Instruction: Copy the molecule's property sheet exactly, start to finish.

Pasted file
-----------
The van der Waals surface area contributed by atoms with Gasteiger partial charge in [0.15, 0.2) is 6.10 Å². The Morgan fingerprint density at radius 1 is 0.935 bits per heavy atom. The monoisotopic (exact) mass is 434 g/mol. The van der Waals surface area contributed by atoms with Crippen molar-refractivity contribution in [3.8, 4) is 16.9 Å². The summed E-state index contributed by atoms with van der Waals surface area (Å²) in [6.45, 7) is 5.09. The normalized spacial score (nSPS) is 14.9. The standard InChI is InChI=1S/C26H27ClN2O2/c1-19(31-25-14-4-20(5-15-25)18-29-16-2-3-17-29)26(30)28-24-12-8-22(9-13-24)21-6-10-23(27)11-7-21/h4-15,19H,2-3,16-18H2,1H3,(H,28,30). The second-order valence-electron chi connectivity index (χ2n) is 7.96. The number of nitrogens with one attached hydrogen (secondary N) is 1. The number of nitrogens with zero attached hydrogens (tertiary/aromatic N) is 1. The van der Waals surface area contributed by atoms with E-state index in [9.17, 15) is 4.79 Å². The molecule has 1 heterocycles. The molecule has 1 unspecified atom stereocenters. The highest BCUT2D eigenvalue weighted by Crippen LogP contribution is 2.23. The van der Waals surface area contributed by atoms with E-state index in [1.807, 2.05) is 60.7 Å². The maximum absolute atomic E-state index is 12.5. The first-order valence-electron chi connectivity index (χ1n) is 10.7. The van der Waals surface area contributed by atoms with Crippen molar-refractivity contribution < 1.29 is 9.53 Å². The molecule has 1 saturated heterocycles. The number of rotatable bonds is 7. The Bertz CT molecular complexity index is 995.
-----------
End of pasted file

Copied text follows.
The van der Waals surface area contributed by atoms with Gasteiger partial charge in [0.15, 0.2) is 6.10 Å². The Morgan fingerprint density at radius 1 is 0.935 bits per heavy atom. The monoisotopic (exact) mass is 434 g/mol. The van der Waals surface area contributed by atoms with Crippen molar-refractivity contribution in [3.8, 4) is 16.9 Å². The summed E-state index contributed by atoms with van der Waals surface area (Å²) in [6.45, 7) is 5.09. The normalized spacial score (nSPS) is 14.9. The standard InChI is InChI=1S/C26H27ClN2O2/c1-19(31-25-14-4-20(5-15-25)18-29-16-2-3-17-29)26(30)28-24-12-8-22(9-13-24)21-6-10-23(27)11-7-21/h4-15,19H,2-3,16-18H2,1H3,(H,28,30). The second-order valence-electron chi connectivity index (χ2n) is 7.96. The number of nitrogens with one attached hydrogen (secondary N) is 1. The number of nitrogens with zero attached hydrogens (tertiary/aromatic N) is 1. The van der Waals surface area contributed by atoms with E-state index in [9.17, 15) is 4.79 Å². The molecule has 1 heterocycles. The molecule has 1 unspecified atom stereocenters. The highest BCUT2D eigenvalue weighted by Crippen LogP contribution is 2.23. The van der Waals surface area contributed by atoms with E-state index in [1.807, 2.05) is 60.7 Å². The maximum absolute atomic E-state index is 12.5. The first-order valence-electron chi connectivity index (χ1n) is 10.7. The van der Waals surface area contributed by atoms with Crippen molar-refractivity contribution < 1.29 is 9.53 Å². The molecule has 1 saturated heterocycles. The number of rotatable bonds is 7. The Bertz CT molecular complexity index is 995.